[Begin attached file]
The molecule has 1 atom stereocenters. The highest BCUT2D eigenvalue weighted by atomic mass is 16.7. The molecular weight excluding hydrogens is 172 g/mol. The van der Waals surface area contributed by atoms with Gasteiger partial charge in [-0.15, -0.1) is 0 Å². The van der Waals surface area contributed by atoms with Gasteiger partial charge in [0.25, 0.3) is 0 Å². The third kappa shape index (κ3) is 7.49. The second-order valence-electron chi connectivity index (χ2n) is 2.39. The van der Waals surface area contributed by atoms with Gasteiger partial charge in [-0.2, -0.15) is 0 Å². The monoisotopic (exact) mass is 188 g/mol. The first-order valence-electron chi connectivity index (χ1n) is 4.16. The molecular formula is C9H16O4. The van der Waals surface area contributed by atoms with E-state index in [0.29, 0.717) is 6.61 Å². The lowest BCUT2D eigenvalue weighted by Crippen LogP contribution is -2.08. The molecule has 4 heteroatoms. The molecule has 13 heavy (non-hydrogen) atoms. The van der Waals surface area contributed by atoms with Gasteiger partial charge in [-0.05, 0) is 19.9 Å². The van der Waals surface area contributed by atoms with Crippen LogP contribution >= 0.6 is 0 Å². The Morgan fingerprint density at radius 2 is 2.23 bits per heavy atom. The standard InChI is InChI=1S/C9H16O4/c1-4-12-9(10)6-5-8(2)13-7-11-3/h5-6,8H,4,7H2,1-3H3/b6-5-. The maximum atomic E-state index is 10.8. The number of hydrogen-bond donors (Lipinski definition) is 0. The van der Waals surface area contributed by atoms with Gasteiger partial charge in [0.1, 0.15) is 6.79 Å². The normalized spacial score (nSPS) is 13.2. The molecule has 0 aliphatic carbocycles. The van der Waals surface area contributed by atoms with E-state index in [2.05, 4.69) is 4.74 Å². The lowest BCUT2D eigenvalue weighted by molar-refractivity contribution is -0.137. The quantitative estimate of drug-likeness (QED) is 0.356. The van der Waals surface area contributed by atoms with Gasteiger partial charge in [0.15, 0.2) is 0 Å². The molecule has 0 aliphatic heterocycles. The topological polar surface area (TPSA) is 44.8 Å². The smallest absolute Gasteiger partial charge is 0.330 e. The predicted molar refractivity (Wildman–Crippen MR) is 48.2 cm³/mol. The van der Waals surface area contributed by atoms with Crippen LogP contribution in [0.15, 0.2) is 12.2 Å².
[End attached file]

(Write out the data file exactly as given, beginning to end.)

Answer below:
The molecule has 1 atom stereocenters. The highest BCUT2D eigenvalue weighted by atomic mass is 16.7. The molecular weight excluding hydrogens is 172 g/mol. The van der Waals surface area contributed by atoms with Gasteiger partial charge in [-0.15, -0.1) is 0 Å². The van der Waals surface area contributed by atoms with Gasteiger partial charge in [0.25, 0.3) is 0 Å². The third kappa shape index (κ3) is 7.49. The second-order valence-electron chi connectivity index (χ2n) is 2.39. The van der Waals surface area contributed by atoms with Gasteiger partial charge in [-0.2, -0.15) is 0 Å². The monoisotopic (exact) mass is 188 g/mol. The first-order valence-electron chi connectivity index (χ1n) is 4.16. The molecular formula is C9H16O4. The van der Waals surface area contributed by atoms with E-state index in [0.29, 0.717) is 6.61 Å². The lowest BCUT2D eigenvalue weighted by Crippen LogP contribution is -2.08. The molecule has 4 heteroatoms. The molecule has 13 heavy (non-hydrogen) atoms. The van der Waals surface area contributed by atoms with Gasteiger partial charge in [-0.05, 0) is 19.9 Å². The van der Waals surface area contributed by atoms with Crippen LogP contribution >= 0.6 is 0 Å². The Morgan fingerprint density at radius 2 is 2.23 bits per heavy atom. The standard InChI is InChI=1S/C9H16O4/c1-4-12-9(10)6-5-8(2)13-7-11-3/h5-6,8H,4,7H2,1-3H3/b6-5-. The maximum atomic E-state index is 10.8. The number of hydrogen-bond donors (Lipinski definition) is 0. The van der Waals surface area contributed by atoms with Gasteiger partial charge in [0.1, 0.15) is 6.79 Å². The normalized spacial score (nSPS) is 13.2. The molecule has 0 aliphatic carbocycles. The van der Waals surface area contributed by atoms with E-state index in [2.05, 4.69) is 4.74 Å². The lowest BCUT2D eigenvalue weighted by molar-refractivity contribution is -0.137. The quantitative estimate of drug-likeness (QED) is 0.356. The van der Waals surface area contributed by atoms with Gasteiger partial charge in [0.15, 0.2) is 0 Å². The molecule has 0 aliphatic heterocycles. The topological polar surface area (TPSA) is 44.8 Å². The smallest absolute Gasteiger partial charge is 0.330 e. The predicted molar refractivity (Wildman–Crippen MR) is 48.2 cm³/mol. The van der Waals surface area contributed by atoms with Crippen LogP contribution in [0.15, 0.2) is 12.2 Å².